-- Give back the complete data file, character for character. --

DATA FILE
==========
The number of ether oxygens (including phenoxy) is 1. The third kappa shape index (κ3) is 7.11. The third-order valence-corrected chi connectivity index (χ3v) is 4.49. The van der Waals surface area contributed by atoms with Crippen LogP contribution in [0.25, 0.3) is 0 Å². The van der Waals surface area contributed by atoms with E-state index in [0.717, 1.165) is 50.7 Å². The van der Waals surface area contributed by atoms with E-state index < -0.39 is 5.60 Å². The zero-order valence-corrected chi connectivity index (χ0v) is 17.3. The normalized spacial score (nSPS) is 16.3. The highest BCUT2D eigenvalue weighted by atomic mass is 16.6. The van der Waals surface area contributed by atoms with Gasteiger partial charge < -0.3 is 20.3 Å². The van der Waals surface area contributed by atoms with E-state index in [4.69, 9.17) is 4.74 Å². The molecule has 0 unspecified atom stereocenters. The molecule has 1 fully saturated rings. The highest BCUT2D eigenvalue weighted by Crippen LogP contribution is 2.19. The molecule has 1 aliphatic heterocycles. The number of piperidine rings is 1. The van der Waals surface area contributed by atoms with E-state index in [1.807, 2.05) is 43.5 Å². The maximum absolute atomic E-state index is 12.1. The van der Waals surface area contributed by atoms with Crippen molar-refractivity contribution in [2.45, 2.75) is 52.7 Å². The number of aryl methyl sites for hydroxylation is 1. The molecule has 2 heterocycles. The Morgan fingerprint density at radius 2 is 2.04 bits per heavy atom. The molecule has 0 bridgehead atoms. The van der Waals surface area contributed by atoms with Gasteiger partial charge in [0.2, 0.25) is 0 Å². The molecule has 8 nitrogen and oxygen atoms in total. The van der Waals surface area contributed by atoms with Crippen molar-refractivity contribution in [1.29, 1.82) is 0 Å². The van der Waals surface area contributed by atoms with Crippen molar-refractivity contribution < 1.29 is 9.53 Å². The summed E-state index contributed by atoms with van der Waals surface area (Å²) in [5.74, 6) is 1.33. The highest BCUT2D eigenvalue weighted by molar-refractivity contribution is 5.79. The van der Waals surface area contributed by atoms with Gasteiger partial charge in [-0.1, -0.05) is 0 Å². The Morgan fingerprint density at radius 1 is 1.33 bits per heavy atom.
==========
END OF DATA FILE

The number of ether oxygens (including phenoxy) is 1. The third kappa shape index (κ3) is 7.11. The third-order valence-corrected chi connectivity index (χ3v) is 4.49. The van der Waals surface area contributed by atoms with Crippen LogP contribution in [0.25, 0.3) is 0 Å². The van der Waals surface area contributed by atoms with E-state index in [0.717, 1.165) is 50.7 Å². The van der Waals surface area contributed by atoms with E-state index < -0.39 is 5.60 Å². The zero-order valence-corrected chi connectivity index (χ0v) is 17.3. The normalized spacial score (nSPS) is 16.3. The highest BCUT2D eigenvalue weighted by atomic mass is 16.6. The van der Waals surface area contributed by atoms with Gasteiger partial charge < -0.3 is 20.3 Å². The van der Waals surface area contributed by atoms with E-state index in [4.69, 9.17) is 4.74 Å². The molecule has 0 unspecified atom stereocenters. The molecule has 1 fully saturated rings. The highest BCUT2D eigenvalue weighted by Crippen LogP contribution is 2.19. The molecule has 1 aliphatic heterocycles. The number of piperidine rings is 1. The van der Waals surface area contributed by atoms with E-state index in [1.807, 2.05) is 43.5 Å². The maximum absolute atomic E-state index is 12.1. The van der Waals surface area contributed by atoms with Crippen molar-refractivity contribution in [2.45, 2.75) is 52.7 Å². The number of aryl methyl sites for hydroxylation is 1. The molecule has 2 heterocycles. The Morgan fingerprint density at radius 2 is 2.04 bits per heavy atom. The molecule has 0 bridgehead atoms. The van der Waals surface area contributed by atoms with Gasteiger partial charge in [0.2, 0.25) is 0 Å². The molecule has 8 nitrogen and oxygen atoms in total. The van der Waals surface area contributed by atoms with Crippen molar-refractivity contribution in [1.29, 1.82) is 0 Å². The van der Waals surface area contributed by atoms with Crippen molar-refractivity contribution < 1.29 is 9.53 Å². The summed E-state index contributed by atoms with van der Waals surface area (Å²) in [5.74, 6) is 1.33. The highest BCUT2D eigenvalue weighted by molar-refractivity contribution is 5.79. The van der Waals surface area contributed by atoms with Gasteiger partial charge in [-0.1, -0.05) is 0 Å². The Morgan fingerprint density at radius 1 is 1.33 bits per heavy atom.